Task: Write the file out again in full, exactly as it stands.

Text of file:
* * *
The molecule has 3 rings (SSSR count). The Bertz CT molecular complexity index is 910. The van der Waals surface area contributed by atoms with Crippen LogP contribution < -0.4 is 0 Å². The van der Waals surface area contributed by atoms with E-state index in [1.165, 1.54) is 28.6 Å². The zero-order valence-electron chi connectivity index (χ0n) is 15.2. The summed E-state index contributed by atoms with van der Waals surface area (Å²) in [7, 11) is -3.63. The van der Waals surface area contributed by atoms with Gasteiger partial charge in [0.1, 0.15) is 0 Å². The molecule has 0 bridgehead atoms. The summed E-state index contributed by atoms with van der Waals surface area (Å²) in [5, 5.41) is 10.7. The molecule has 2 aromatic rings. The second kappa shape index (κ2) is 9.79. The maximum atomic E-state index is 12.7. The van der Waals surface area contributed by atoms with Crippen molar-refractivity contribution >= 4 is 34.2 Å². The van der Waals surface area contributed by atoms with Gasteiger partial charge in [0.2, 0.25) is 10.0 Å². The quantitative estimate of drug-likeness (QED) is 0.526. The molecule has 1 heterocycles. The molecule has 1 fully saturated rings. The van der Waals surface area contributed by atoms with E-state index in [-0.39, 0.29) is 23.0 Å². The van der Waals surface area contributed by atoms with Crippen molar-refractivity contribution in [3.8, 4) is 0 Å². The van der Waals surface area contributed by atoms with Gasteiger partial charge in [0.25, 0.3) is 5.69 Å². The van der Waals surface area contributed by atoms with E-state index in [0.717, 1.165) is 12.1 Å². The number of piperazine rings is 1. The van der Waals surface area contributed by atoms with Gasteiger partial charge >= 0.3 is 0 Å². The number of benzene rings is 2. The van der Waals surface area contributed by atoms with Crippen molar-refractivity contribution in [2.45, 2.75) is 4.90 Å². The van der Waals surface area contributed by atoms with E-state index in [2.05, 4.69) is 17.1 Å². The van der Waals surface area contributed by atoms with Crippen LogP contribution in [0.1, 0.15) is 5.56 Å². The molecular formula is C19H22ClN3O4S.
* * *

The molecule has 3 rings (SSSR count). The Bertz CT molecular complexity index is 910. The van der Waals surface area contributed by atoms with Crippen LogP contribution < -0.4 is 0 Å². The van der Waals surface area contributed by atoms with E-state index in [1.165, 1.54) is 28.6 Å². The zero-order valence-electron chi connectivity index (χ0n) is 15.2. The summed E-state index contributed by atoms with van der Waals surface area (Å²) in [7, 11) is -3.63. The van der Waals surface area contributed by atoms with Gasteiger partial charge in [0.1, 0.15) is 0 Å². The molecule has 0 bridgehead atoms. The summed E-state index contributed by atoms with van der Waals surface area (Å²) in [5, 5.41) is 10.7. The molecule has 2 aromatic rings. The second kappa shape index (κ2) is 9.79. The maximum atomic E-state index is 12.7. The van der Waals surface area contributed by atoms with Crippen molar-refractivity contribution >= 4 is 34.2 Å². The van der Waals surface area contributed by atoms with Gasteiger partial charge in [0.2, 0.25) is 10.0 Å². The quantitative estimate of drug-likeness (QED) is 0.526. The molecule has 1 heterocycles. The molecule has 1 fully saturated rings. The van der Waals surface area contributed by atoms with E-state index in [-0.39, 0.29) is 23.0 Å². The van der Waals surface area contributed by atoms with Crippen molar-refractivity contribution in [3.8, 4) is 0 Å². The van der Waals surface area contributed by atoms with Gasteiger partial charge in [0.25, 0.3) is 5.69 Å². The van der Waals surface area contributed by atoms with E-state index in [0.717, 1.165) is 12.1 Å². The number of piperazine rings is 1. The van der Waals surface area contributed by atoms with Gasteiger partial charge >= 0.3 is 0 Å². The number of benzene rings is 2. The van der Waals surface area contributed by atoms with Crippen molar-refractivity contribution in [2.45, 2.75) is 4.90 Å². The van der Waals surface area contributed by atoms with E-state index in [2.05, 4.69) is 17.1 Å². The van der Waals surface area contributed by atoms with Crippen LogP contribution in [0.1, 0.15) is 5.56 Å². The molecular formula is C19H22ClN3O4S.